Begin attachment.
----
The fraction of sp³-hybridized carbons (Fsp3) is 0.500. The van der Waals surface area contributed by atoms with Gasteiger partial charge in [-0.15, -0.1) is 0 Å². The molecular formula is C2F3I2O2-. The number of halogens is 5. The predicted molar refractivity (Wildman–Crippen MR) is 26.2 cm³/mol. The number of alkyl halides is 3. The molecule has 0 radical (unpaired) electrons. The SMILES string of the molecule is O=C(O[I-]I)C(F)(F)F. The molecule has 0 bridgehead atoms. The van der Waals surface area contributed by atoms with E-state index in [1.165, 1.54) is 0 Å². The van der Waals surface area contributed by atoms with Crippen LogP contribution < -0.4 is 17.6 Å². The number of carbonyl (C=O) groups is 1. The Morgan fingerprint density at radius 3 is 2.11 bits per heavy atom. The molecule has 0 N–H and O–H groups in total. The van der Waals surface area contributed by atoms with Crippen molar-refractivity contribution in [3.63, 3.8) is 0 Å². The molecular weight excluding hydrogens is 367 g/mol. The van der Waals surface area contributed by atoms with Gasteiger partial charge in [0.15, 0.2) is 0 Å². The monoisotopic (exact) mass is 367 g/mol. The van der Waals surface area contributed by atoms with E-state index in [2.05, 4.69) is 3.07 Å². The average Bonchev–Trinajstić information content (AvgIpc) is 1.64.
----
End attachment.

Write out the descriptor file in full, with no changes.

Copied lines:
The fraction of sp³-hybridized carbons (Fsp3) is 0.500. The van der Waals surface area contributed by atoms with Gasteiger partial charge in [-0.15, -0.1) is 0 Å². The molecular formula is C2F3I2O2-. The number of halogens is 5. The predicted molar refractivity (Wildman–Crippen MR) is 26.2 cm³/mol. The number of alkyl halides is 3. The molecule has 0 radical (unpaired) electrons. The SMILES string of the molecule is O=C(O[I-]I)C(F)(F)F. The molecule has 0 bridgehead atoms. The van der Waals surface area contributed by atoms with E-state index in [1.165, 1.54) is 0 Å². The van der Waals surface area contributed by atoms with Crippen LogP contribution < -0.4 is 17.6 Å². The number of carbonyl (C=O) groups is 1. The Morgan fingerprint density at radius 3 is 2.11 bits per heavy atom. The molecule has 0 N–H and O–H groups in total. The van der Waals surface area contributed by atoms with Crippen molar-refractivity contribution in [3.63, 3.8) is 0 Å². The molecular weight excluding hydrogens is 367 g/mol. The van der Waals surface area contributed by atoms with Gasteiger partial charge in [0.15, 0.2) is 0 Å². The monoisotopic (exact) mass is 367 g/mol. The van der Waals surface area contributed by atoms with E-state index in [2.05, 4.69) is 3.07 Å². The average Bonchev–Trinajstić information content (AvgIpc) is 1.64.